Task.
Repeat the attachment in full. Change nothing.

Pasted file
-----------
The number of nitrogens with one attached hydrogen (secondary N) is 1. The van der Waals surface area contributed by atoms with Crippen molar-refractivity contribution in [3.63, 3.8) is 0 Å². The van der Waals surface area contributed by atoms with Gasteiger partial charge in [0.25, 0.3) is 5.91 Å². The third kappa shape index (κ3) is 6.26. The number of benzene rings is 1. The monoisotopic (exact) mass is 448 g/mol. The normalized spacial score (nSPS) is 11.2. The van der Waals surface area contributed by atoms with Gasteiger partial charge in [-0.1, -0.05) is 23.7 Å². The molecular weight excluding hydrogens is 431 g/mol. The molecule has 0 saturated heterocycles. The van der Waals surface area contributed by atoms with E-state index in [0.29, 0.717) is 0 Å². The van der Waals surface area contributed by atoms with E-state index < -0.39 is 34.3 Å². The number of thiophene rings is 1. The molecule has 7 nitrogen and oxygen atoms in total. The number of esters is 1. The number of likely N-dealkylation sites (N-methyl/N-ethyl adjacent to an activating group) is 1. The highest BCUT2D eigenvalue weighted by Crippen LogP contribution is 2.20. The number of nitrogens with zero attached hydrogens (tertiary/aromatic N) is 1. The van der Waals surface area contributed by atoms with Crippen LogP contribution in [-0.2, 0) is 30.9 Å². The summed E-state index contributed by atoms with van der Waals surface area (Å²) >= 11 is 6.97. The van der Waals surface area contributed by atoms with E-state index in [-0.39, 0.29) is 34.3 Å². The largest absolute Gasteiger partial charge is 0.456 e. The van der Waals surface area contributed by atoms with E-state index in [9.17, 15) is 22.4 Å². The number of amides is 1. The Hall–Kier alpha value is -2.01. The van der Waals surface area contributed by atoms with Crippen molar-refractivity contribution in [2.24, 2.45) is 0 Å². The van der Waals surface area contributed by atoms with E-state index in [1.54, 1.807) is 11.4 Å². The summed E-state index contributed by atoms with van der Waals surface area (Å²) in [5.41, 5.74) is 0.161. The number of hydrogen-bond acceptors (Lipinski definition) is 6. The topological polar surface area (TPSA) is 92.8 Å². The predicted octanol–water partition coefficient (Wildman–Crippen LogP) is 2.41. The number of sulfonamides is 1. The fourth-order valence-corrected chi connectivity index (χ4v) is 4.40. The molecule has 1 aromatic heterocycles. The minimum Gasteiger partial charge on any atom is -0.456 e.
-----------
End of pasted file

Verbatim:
The number of nitrogens with one attached hydrogen (secondary N) is 1. The van der Waals surface area contributed by atoms with Crippen molar-refractivity contribution in [3.63, 3.8) is 0 Å². The van der Waals surface area contributed by atoms with Gasteiger partial charge in [0.25, 0.3) is 5.91 Å². The third kappa shape index (κ3) is 6.26. The number of benzene rings is 1. The monoisotopic (exact) mass is 448 g/mol. The normalized spacial score (nSPS) is 11.2. The van der Waals surface area contributed by atoms with Gasteiger partial charge in [-0.1, -0.05) is 23.7 Å². The molecular weight excluding hydrogens is 431 g/mol. The molecule has 0 saturated heterocycles. The van der Waals surface area contributed by atoms with E-state index in [0.29, 0.717) is 0 Å². The van der Waals surface area contributed by atoms with E-state index < -0.39 is 34.3 Å². The number of thiophene rings is 1. The molecule has 7 nitrogen and oxygen atoms in total. The number of esters is 1. The number of likely N-dealkylation sites (N-methyl/N-ethyl adjacent to an activating group) is 1. The highest BCUT2D eigenvalue weighted by Crippen LogP contribution is 2.20. The number of nitrogens with zero attached hydrogens (tertiary/aromatic N) is 1. The van der Waals surface area contributed by atoms with Crippen LogP contribution in [-0.2, 0) is 30.9 Å². The summed E-state index contributed by atoms with van der Waals surface area (Å²) >= 11 is 6.97. The van der Waals surface area contributed by atoms with E-state index in [-0.39, 0.29) is 34.3 Å². The largest absolute Gasteiger partial charge is 0.456 e. The van der Waals surface area contributed by atoms with E-state index in [9.17, 15) is 22.4 Å². The number of amides is 1. The Hall–Kier alpha value is -2.01. The van der Waals surface area contributed by atoms with Crippen molar-refractivity contribution in [2.24, 2.45) is 0 Å². The van der Waals surface area contributed by atoms with E-state index in [1.54, 1.807) is 11.4 Å². The summed E-state index contributed by atoms with van der Waals surface area (Å²) in [5.41, 5.74) is 0.161. The number of hydrogen-bond acceptors (Lipinski definition) is 6. The topological polar surface area (TPSA) is 92.8 Å². The predicted octanol–water partition coefficient (Wildman–Crippen LogP) is 2.41. The number of sulfonamides is 1. The fourth-order valence-corrected chi connectivity index (χ4v) is 4.40. The molecule has 1 aromatic heterocycles. The minimum Gasteiger partial charge on any atom is -0.456 e.